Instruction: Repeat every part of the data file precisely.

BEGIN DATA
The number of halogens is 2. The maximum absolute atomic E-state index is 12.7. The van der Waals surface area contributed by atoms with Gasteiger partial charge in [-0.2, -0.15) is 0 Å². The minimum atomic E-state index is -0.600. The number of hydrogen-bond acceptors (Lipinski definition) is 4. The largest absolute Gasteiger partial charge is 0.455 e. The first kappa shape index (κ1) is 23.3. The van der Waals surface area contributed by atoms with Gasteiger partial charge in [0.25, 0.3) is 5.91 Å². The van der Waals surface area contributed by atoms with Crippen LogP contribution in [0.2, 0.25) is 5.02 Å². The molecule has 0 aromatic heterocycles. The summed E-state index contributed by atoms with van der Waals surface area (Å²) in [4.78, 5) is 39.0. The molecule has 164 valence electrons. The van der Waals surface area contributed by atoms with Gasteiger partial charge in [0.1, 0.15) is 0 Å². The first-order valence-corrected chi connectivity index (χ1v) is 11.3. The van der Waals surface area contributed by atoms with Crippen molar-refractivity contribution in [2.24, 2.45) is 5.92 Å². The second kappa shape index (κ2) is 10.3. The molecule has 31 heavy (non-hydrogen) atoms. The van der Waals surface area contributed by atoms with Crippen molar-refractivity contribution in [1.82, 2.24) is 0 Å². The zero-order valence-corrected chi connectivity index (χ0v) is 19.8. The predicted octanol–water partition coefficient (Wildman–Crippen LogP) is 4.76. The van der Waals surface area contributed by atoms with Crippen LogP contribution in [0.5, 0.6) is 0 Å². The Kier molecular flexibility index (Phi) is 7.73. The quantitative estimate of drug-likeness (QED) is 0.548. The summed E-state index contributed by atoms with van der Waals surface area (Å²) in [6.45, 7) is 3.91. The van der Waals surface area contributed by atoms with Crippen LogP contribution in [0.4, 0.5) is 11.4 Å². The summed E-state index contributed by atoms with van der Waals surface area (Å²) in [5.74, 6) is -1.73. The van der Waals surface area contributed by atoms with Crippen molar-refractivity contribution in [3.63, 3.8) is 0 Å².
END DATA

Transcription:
The number of halogens is 2. The maximum absolute atomic E-state index is 12.7. The van der Waals surface area contributed by atoms with Gasteiger partial charge in [-0.2, -0.15) is 0 Å². The minimum atomic E-state index is -0.600. The number of hydrogen-bond acceptors (Lipinski definition) is 4. The largest absolute Gasteiger partial charge is 0.455 e. The first kappa shape index (κ1) is 23.3. The van der Waals surface area contributed by atoms with Gasteiger partial charge in [0.25, 0.3) is 5.91 Å². The van der Waals surface area contributed by atoms with Crippen LogP contribution in [0.2, 0.25) is 5.02 Å². The molecule has 0 aromatic heterocycles. The summed E-state index contributed by atoms with van der Waals surface area (Å²) in [4.78, 5) is 39.0. The molecule has 164 valence electrons. The van der Waals surface area contributed by atoms with Gasteiger partial charge in [0.1, 0.15) is 0 Å². The first-order valence-corrected chi connectivity index (χ1v) is 11.3. The van der Waals surface area contributed by atoms with Crippen molar-refractivity contribution in [2.24, 2.45) is 5.92 Å². The second kappa shape index (κ2) is 10.3. The molecule has 31 heavy (non-hydrogen) atoms. The van der Waals surface area contributed by atoms with Crippen molar-refractivity contribution in [1.82, 2.24) is 0 Å². The zero-order valence-corrected chi connectivity index (χ0v) is 19.8. The predicted octanol–water partition coefficient (Wildman–Crippen LogP) is 4.76. The van der Waals surface area contributed by atoms with Crippen LogP contribution in [0.5, 0.6) is 0 Å². The Kier molecular flexibility index (Phi) is 7.73. The quantitative estimate of drug-likeness (QED) is 0.548. The summed E-state index contributed by atoms with van der Waals surface area (Å²) in [6.45, 7) is 3.91. The van der Waals surface area contributed by atoms with Crippen LogP contribution in [0.4, 0.5) is 11.4 Å². The summed E-state index contributed by atoms with van der Waals surface area (Å²) in [5.74, 6) is -1.73. The van der Waals surface area contributed by atoms with Crippen molar-refractivity contribution in [3.63, 3.8) is 0 Å².